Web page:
Looking back, 2009’s House of the Dead: Overkill was certainly an intriguing Wii title. Published on a console usually associated with family-friendly fare, the game combined mutant massacring mayhem, a torrent of foul-mouthed dialog, along with a smile-inducing grindhouse aesthetic. While the title didn’t tamper with time-tested light gun shooter mechanics, it didn’t need to. Overkill’s cathartic shooting and over-the-top delivery were gratifying enough to instigate cross-couch high five’s from the most reserved participants.
Despite SEGA’s claim that the title “absolutely met our [sales] expectations”, Overkill never quite seemed to transcend cult status, mirroring the commerciality of its cinematic inspiration. Fortunately, the recent release of House of the Dead: Overkill – Extended Cut has the potential to seize the attention of decidedly different demographic- PS3 players. With a capable high-definition makeover, two additional stages, 3D support (both stereoscopic and anaglyphic), as well as a bevy of collectables to locate, the title substantiates its forty-dollar purchase price. While those unfamiliar with the genre may bemoan the game’s five hour main campaign, light-gun enthusiasts will recognize there is more to the game than just a quick trek to the closing credits. Skillfully, developer Headstrong Games bolstered the main game with online leaderboard support as well as a pleasing number of gameplay variants. The most unique deviation is “Shoot the Sh*T” which tasks players with bleeping out the game’s endless strings of expletives, pressing the fire button to issue a sanitizing censor tone.
Like the four previous entries in the series, Overkill is an on-rails shooter, moving players through a predestined path of mutants and boss monsters. Gamers are granted a bit of flexibility in their perspective: moving the cursor the edges of the screen allows players to tweak the viewing angle in order to shoot at a trinket of power-up. Although Overkill – Extended Cut can be played with a Sixaxis controller, moving the on-screen cross-hair is slower and more cumbersome than using a Move peripheral. Ideally, players will one of Sony’s sharp shooters available, which replaces the normal ‘rapid upswing to reload’ maneuver with a pleasing shotgun-style pump. Without having to lose a bead on targets, high scores were easily garnered with the device.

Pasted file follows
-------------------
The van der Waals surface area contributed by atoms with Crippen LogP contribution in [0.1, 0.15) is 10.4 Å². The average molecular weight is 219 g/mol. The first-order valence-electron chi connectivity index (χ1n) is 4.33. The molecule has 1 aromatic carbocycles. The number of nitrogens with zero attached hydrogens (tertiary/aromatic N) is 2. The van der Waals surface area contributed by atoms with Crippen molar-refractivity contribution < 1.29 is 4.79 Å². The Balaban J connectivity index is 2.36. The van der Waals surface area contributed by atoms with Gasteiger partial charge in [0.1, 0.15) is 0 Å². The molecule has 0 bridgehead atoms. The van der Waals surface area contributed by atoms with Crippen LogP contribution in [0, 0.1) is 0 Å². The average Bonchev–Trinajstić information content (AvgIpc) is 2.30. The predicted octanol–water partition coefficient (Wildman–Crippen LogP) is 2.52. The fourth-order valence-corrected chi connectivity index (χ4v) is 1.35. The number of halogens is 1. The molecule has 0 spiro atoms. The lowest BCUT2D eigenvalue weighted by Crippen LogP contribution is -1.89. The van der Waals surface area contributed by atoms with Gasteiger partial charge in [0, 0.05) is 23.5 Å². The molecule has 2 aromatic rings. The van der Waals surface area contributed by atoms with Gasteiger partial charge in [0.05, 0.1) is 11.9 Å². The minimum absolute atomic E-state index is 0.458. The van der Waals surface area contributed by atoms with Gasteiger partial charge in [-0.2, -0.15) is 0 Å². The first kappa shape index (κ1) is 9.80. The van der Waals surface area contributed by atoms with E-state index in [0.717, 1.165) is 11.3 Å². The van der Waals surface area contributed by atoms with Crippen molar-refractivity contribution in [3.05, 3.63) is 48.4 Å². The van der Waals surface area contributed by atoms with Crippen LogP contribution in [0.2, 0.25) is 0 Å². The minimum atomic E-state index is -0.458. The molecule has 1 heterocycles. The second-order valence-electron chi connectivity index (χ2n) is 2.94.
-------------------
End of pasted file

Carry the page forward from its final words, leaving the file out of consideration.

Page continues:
Overkill allows players to use collected cash to improve attributes such as the power, firing rate, and clip/magazine size of their weapons, as well as buy additional firearms. While arsenal augmentation may be enough to keep solitary gamers returning to stages, the game’s gratifying local co-op capacity will be the main enticement for duos. With a second player, Overkill absolutely shines, thanks to the elimination of slowdown which sullied the Wii iteration. Likely, every erupting mutant head or successful civilian-saving scenario will be accompanied by a chorus of boisterous cheers.
House of the Dead: Overkill’s simulated film grain, pulpy soundtrack, psychedelic intermission screens, and baritone-voiced narrator endow the game with personality. Likewise, the game’s character’s, from the perpetually lewd ladies’ man, Isaac Washington to requisite sex kitten Varla Guns astutely lampoon drive-in cinema while delivering the occasional chuckle. Although the game graphics can’t compete with top-tier PS3 titles, such as Uncharted 2 or God or War III, the game conceals it’s ancestry well- only during cinemas does the animation revel its origins. Regretfully, load times can be a bit long. Simply examining newly acquired concept art or 3D models is prefaced by a thirty-second wait.
Along with Namco’s Time Crisis: Razing Storm, House of the Dead: Overkill – Extended Cut belongs in every Move-owning, light-gun aficionado’s library. With a constant barrage of gross-out moments, lascivious language, collectables, and encroaching enemies this funhouse ride offers a pick-up and play experience capable of entertaining gamers of all skill levels. With any luck, Extended Cut will sell enough to copies to inspire a new House of the Dead game, as shredding mutants into little red bits is soothing soup for trigger-happy souls.